Saturday, 15 August 2009

Keeping our Farming Business Simple

One of our goals is to keep our core agricultural activities as simple as possible. We define agriculture as the capture, packaging and marketing of sunlight/photosynthesis derived products. On Ochre Arch this is currently the business of growing grass which is directly accessed by livestock to produce progeny, meat or fibre.
To reduce the risk of stock poisoning we’ve been working on getting rid of the Oleander (Nerium oleander) shrubs just to the north of the cottage near where the original house. In this photograph you can see the results of a full day’s exertion, removing the branches and leaves.

An attempt was made to dig out the roots and base stems of one of the shrubs. To say this was a significant challenge would be a gross understatement as the base is akin to some species of Bamboo. In the digging process we uncovered the three bottles you can see in the following photograph.

The beer-bottle was manufactured in 1935, which lead us to think that maybe the Oleanders were planted then by the Bokeyar family. They purchased the farm at about that time.We then allowed the Oleanders to re-grow for a short period and applied a well-known Glyphosate based product; however before too long the re-growth was thicker than ever. Rather than hire or call in help in the form of a tractor or similar our latest approach has been to cover the remaining Oleander shrub with tarpaulin as you can see in this photograph. Eliminating solar energy flow to the leaves and reducing access to water should hopefully do the trick in at least killing the plants. In time it should also be easier to then remove the remaining stumps.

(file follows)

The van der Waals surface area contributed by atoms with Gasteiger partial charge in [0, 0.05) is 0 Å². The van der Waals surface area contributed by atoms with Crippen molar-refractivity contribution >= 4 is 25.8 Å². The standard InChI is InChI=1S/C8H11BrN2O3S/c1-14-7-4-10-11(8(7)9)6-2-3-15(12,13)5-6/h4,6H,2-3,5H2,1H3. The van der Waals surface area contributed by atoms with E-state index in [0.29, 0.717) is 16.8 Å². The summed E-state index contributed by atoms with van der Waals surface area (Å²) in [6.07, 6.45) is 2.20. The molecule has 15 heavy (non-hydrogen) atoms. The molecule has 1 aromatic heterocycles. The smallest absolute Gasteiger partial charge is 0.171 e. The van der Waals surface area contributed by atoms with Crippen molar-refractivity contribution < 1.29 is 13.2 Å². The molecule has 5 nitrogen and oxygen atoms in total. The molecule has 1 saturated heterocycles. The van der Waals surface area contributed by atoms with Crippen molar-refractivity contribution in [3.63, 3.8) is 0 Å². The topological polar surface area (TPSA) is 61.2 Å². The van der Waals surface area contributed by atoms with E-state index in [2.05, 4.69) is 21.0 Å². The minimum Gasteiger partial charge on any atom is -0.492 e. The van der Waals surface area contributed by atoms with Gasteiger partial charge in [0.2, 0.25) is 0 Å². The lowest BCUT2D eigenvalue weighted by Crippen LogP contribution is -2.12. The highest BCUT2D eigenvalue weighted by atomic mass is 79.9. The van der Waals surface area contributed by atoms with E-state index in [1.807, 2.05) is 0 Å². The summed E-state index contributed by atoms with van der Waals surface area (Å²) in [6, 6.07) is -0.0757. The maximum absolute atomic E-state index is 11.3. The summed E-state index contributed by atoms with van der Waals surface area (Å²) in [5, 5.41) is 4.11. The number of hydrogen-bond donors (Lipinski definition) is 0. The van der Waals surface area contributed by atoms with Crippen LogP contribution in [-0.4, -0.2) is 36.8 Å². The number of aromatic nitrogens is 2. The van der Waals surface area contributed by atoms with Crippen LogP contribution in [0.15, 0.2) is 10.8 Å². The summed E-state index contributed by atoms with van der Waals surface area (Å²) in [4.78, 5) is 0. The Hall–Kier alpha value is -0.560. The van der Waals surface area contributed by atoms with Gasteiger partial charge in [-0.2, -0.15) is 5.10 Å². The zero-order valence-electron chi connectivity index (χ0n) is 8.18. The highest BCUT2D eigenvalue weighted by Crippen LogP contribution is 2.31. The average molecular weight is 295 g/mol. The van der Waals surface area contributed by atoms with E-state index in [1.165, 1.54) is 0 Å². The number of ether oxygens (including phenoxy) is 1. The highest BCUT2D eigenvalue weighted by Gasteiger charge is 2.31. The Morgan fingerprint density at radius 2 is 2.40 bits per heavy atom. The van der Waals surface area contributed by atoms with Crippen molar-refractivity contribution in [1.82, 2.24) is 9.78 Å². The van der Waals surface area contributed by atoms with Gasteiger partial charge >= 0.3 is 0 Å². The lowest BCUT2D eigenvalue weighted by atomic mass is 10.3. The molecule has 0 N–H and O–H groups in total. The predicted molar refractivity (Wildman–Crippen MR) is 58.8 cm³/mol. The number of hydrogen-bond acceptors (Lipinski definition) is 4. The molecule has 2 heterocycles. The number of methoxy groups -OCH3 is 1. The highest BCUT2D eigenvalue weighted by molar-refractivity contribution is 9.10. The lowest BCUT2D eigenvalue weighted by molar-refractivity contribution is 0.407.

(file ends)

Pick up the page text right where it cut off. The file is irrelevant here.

Over many years trees of various species have regenerated on the fence-lines. Whilst these do provide valuable habitat they also create additional cost and time wastage through damaging the fences. Examples include trees growing through the netting and around the wire, contact accelerates rusting, and branches and in time the trees themselves fall on the fence. Given that we are seeing and permitting tree regeneration in the paddocks themselves we’ve decided to progressively kill those trees that are on the actual fence-lines by either lopping or ring-barking. Here you can see one of the White Cypress Pine trees we’ve ring-barked.
What we found particularly curious about this tree was that it took in excess of 6 months before the tree showed any signs of being ring-barked. We’d expected the impact to be evident in just a few days.

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